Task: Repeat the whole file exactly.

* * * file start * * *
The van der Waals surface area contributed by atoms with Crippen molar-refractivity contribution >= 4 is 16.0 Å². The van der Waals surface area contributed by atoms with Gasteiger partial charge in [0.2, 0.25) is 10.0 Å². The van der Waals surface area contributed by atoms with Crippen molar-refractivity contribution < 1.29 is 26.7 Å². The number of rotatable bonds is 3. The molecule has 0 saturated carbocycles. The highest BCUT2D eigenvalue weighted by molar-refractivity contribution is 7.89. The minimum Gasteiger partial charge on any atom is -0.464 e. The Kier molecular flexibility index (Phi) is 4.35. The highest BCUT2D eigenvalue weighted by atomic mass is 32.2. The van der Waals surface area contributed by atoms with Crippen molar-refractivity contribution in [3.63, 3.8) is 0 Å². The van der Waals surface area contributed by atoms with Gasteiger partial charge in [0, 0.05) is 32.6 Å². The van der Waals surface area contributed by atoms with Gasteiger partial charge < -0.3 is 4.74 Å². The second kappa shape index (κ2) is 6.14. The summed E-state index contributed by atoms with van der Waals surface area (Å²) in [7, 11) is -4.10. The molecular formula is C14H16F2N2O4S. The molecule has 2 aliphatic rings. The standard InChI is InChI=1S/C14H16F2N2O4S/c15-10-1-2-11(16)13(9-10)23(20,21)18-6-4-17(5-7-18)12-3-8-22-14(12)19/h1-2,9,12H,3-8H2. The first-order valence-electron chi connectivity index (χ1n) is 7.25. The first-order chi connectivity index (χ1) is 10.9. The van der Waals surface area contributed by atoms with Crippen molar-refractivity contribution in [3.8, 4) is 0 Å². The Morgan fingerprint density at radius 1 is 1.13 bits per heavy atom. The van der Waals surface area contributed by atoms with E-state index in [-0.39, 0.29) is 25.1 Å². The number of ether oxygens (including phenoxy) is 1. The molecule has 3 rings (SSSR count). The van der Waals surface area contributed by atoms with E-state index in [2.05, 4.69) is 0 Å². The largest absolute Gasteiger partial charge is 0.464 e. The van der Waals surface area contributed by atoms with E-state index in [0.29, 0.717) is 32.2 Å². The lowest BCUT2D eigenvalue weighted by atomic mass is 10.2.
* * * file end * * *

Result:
The van der Waals surface area contributed by atoms with Crippen molar-refractivity contribution >= 4 is 16.0 Å². The van der Waals surface area contributed by atoms with Gasteiger partial charge in [0.2, 0.25) is 10.0 Å². The van der Waals surface area contributed by atoms with Crippen molar-refractivity contribution < 1.29 is 26.7 Å². The number of rotatable bonds is 3. The molecule has 0 saturated carbocycles. The highest BCUT2D eigenvalue weighted by molar-refractivity contribution is 7.89. The minimum Gasteiger partial charge on any atom is -0.464 e. The Kier molecular flexibility index (Phi) is 4.35. The highest BCUT2D eigenvalue weighted by atomic mass is 32.2. The van der Waals surface area contributed by atoms with Crippen molar-refractivity contribution in [3.63, 3.8) is 0 Å². The van der Waals surface area contributed by atoms with Gasteiger partial charge in [0, 0.05) is 32.6 Å². The van der Waals surface area contributed by atoms with Gasteiger partial charge < -0.3 is 4.74 Å². The second kappa shape index (κ2) is 6.14. The summed E-state index contributed by atoms with van der Waals surface area (Å²) in [7, 11) is -4.10. The molecular formula is C14H16F2N2O4S. The molecule has 2 aliphatic rings. The standard InChI is InChI=1S/C14H16F2N2O4S/c15-10-1-2-11(16)13(9-10)23(20,21)18-6-4-17(5-7-18)12-3-8-22-14(12)19/h1-2,9,12H,3-8H2. The first-order valence-electron chi connectivity index (χ1n) is 7.25. The first-order chi connectivity index (χ1) is 10.9. The van der Waals surface area contributed by atoms with Crippen molar-refractivity contribution in [3.8, 4) is 0 Å². The Morgan fingerprint density at radius 1 is 1.13 bits per heavy atom. The van der Waals surface area contributed by atoms with E-state index in [-0.39, 0.29) is 25.1 Å². The number of ether oxygens (including phenoxy) is 1. The molecule has 3 rings (SSSR count). The van der Waals surface area contributed by atoms with E-state index in [2.05, 4.69) is 0 Å². The largest absolute Gasteiger partial charge is 0.464 e. The van der Waals surface area contributed by atoms with E-state index in [0.29, 0.717) is 32.2 Å². The lowest BCUT2D eigenvalue weighted by atomic mass is 10.2.